Preventing and Healing Stress Related Depression, Anxiety and Childhood Behavior
Santa Barbara Graduate



Trauma, Brain and Relationship Helping Children Heal

New Ways to Prevent and Heal Emotional Trauma in Children and Adults

Second Annual Conference
May 17th and 18th 2003
Los Angeles, CA

Interview with Don Dorsey, Ed.D.
Interviewed by Margot Winchester, Philanthro Films



One example of a change in brain structure is a part of what's called the limbic system, the emotional survival part, of the brain is literally smaller in people who have been traumatized. That's a critical part of the transformation of memory. The people who have been traumatized have less capacity to transform memory. What's called rapid eye movement sleep, during sleep, is also very critical in the transformation of memory. People who have had a post-traumatic stress disorder generally demonstrate about 50 percent of the rapid eye movement sleep as normal people. I'm working with somebody right now who has only 8 percent of rapid eye movement sleep. You get a lack of capacity to transform memory in a self-healing kind of way, because the brain has been impacted in a way that it's less capable.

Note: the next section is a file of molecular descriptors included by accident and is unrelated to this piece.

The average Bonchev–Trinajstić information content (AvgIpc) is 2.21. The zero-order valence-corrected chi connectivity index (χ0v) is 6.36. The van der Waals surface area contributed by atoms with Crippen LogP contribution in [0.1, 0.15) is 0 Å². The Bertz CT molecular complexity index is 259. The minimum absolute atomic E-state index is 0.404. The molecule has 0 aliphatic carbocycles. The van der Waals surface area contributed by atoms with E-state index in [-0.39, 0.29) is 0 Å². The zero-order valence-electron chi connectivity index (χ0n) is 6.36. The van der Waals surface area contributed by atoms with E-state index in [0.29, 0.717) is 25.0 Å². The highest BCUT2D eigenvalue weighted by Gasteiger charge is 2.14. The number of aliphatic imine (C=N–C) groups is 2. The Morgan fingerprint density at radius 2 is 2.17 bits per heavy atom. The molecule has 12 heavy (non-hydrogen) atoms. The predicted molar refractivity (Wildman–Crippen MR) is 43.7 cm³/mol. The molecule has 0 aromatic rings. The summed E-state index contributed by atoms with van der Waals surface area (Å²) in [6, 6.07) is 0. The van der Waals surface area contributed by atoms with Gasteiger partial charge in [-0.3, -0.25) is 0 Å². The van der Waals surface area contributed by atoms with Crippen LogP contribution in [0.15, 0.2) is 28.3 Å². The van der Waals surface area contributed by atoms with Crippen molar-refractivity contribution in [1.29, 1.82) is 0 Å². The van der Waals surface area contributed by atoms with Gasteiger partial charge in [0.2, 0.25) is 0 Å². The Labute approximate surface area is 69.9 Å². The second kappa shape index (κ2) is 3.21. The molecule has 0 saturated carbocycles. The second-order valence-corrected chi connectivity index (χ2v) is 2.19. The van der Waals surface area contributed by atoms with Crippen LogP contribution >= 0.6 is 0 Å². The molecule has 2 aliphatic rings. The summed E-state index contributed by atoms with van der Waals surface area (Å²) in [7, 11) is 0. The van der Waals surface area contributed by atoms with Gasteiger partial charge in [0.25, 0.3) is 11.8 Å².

Another kind of critical thing is if children, infants, are not soothed, repeatedly not soothed by their parents when they're in distress. That impacts the chemical systems in the brain, what's called the cortisol system. The cortisol system is a natural neural hormone for calming arousal down, calming distress down. If an infant's not soothed, then they increase their cortisol levels to try to make up for the lack of soothing by their parents. Then because high levels of cortisol are dangerous to brain tissue, it resets a thermostat. As a result through the rest of their life, until recently we thought it was permanent, the thermostat is set so that they have less cortisol and less capability of handling distress. So they're more prone to getting upset, and more prone to staying upset once they get upset. Some very significant parts of the brain, the part of the brain that holds time, could be depressed.